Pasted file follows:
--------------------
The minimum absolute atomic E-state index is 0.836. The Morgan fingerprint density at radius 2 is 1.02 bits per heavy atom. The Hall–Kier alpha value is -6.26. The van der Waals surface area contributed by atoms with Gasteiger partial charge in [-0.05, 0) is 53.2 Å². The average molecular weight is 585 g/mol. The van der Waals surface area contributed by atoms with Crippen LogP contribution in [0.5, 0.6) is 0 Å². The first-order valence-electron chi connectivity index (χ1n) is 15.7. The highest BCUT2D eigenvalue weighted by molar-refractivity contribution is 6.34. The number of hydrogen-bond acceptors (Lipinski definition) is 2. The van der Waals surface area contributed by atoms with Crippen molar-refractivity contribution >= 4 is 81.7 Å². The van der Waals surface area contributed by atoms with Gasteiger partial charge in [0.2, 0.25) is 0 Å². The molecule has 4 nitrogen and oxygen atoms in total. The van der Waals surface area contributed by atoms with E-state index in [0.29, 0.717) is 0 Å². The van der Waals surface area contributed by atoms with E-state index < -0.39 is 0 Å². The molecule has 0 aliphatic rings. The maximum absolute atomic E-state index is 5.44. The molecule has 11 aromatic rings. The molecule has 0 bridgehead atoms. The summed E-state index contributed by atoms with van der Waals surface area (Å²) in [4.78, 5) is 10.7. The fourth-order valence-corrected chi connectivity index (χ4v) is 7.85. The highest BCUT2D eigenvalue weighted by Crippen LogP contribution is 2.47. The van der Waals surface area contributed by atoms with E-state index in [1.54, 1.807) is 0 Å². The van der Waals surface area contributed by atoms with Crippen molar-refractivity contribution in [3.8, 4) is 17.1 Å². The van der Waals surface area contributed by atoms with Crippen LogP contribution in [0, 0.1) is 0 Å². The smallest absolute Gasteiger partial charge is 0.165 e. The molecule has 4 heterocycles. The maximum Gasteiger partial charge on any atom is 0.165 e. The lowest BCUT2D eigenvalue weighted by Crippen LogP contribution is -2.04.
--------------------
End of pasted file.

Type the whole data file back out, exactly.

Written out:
The minimum absolute atomic E-state index is 0.836. The Morgan fingerprint density at radius 2 is 1.02 bits per heavy atom. The Hall–Kier alpha value is -6.26. The van der Waals surface area contributed by atoms with Gasteiger partial charge in [-0.05, 0) is 53.2 Å². The average molecular weight is 585 g/mol. The van der Waals surface area contributed by atoms with Crippen LogP contribution in [0.5, 0.6) is 0 Å². The first-order valence-electron chi connectivity index (χ1n) is 15.7. The highest BCUT2D eigenvalue weighted by molar-refractivity contribution is 6.34. The number of hydrogen-bond acceptors (Lipinski definition) is 2. The van der Waals surface area contributed by atoms with Crippen molar-refractivity contribution >= 4 is 81.7 Å². The van der Waals surface area contributed by atoms with Gasteiger partial charge in [0.2, 0.25) is 0 Å². The molecule has 4 nitrogen and oxygen atoms in total. The van der Waals surface area contributed by atoms with E-state index in [0.29, 0.717) is 0 Å². The van der Waals surface area contributed by atoms with E-state index < -0.39 is 0 Å². The molecule has 0 aliphatic rings. The maximum absolute atomic E-state index is 5.44. The molecule has 11 aromatic rings. The molecule has 0 bridgehead atoms. The summed E-state index contributed by atoms with van der Waals surface area (Å²) in [4.78, 5) is 10.7. The fourth-order valence-corrected chi connectivity index (χ4v) is 7.85. The highest BCUT2D eigenvalue weighted by Crippen LogP contribution is 2.47. The van der Waals surface area contributed by atoms with E-state index in [1.54, 1.807) is 0 Å². The van der Waals surface area contributed by atoms with Crippen molar-refractivity contribution in [3.8, 4) is 17.1 Å². The van der Waals surface area contributed by atoms with Crippen LogP contribution in [0, 0.1) is 0 Å². The smallest absolute Gasteiger partial charge is 0.165 e. The molecule has 4 heterocycles. The maximum Gasteiger partial charge on any atom is 0.165 e. The lowest BCUT2D eigenvalue weighted by Crippen LogP contribution is -2.04.